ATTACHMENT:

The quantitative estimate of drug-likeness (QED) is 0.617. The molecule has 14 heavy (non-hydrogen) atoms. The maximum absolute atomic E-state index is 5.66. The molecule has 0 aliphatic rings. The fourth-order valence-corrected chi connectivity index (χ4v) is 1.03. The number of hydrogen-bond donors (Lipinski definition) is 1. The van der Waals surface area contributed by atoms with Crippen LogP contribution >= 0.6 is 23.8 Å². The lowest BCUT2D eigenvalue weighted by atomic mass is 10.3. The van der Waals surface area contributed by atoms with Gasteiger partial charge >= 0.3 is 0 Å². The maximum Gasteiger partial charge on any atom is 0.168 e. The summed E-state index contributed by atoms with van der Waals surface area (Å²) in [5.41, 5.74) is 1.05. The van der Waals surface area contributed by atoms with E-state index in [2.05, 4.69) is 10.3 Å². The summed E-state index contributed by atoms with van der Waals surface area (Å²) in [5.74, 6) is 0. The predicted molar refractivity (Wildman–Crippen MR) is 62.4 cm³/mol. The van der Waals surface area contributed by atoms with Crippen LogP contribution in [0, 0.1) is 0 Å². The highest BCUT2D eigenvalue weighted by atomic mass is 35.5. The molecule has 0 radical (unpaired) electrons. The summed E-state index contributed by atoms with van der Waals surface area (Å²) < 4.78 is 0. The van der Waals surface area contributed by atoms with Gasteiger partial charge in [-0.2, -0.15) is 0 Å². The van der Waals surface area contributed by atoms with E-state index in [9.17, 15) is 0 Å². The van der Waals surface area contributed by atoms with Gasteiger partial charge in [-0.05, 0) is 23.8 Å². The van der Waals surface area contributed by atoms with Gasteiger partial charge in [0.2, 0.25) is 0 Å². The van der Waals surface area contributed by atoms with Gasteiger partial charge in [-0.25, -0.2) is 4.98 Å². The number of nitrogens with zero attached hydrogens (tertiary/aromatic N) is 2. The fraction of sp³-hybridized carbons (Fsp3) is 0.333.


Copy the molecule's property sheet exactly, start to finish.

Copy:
The quantitative estimate of drug-likeness (QED) is 0.617. The molecule has 14 heavy (non-hydrogen) atoms. The maximum absolute atomic E-state index is 5.66. The molecule has 0 aliphatic rings. The fourth-order valence-corrected chi connectivity index (χ4v) is 1.03. The number of hydrogen-bond donors (Lipinski definition) is 1. The van der Waals surface area contributed by atoms with Crippen LogP contribution >= 0.6 is 23.8 Å². The lowest BCUT2D eigenvalue weighted by atomic mass is 10.3. The van der Waals surface area contributed by atoms with Gasteiger partial charge >= 0.3 is 0 Å². The maximum Gasteiger partial charge on any atom is 0.168 e. The summed E-state index contributed by atoms with van der Waals surface area (Å²) in [5.41, 5.74) is 1.05. The van der Waals surface area contributed by atoms with E-state index in [2.05, 4.69) is 10.3 Å². The summed E-state index contributed by atoms with van der Waals surface area (Å²) in [5.74, 6) is 0. The predicted molar refractivity (Wildman–Crippen MR) is 62.4 cm³/mol. The van der Waals surface area contributed by atoms with Crippen LogP contribution in [0, 0.1) is 0 Å². The highest BCUT2D eigenvalue weighted by atomic mass is 35.5. The molecule has 0 radical (unpaired) electrons. The summed E-state index contributed by atoms with van der Waals surface area (Å²) < 4.78 is 0. The van der Waals surface area contributed by atoms with Gasteiger partial charge in [-0.2, -0.15) is 0 Å². The van der Waals surface area contributed by atoms with E-state index in [9.17, 15) is 0 Å². The van der Waals surface area contributed by atoms with Gasteiger partial charge in [-0.05, 0) is 23.8 Å². The van der Waals surface area contributed by atoms with Gasteiger partial charge in [0.2, 0.25) is 0 Å². The van der Waals surface area contributed by atoms with Gasteiger partial charge in [-0.25, -0.2) is 4.98 Å². The number of nitrogens with zero attached hydrogens (tertiary/aromatic N) is 2. The fraction of sp³-hybridized carbons (Fsp3) is 0.333.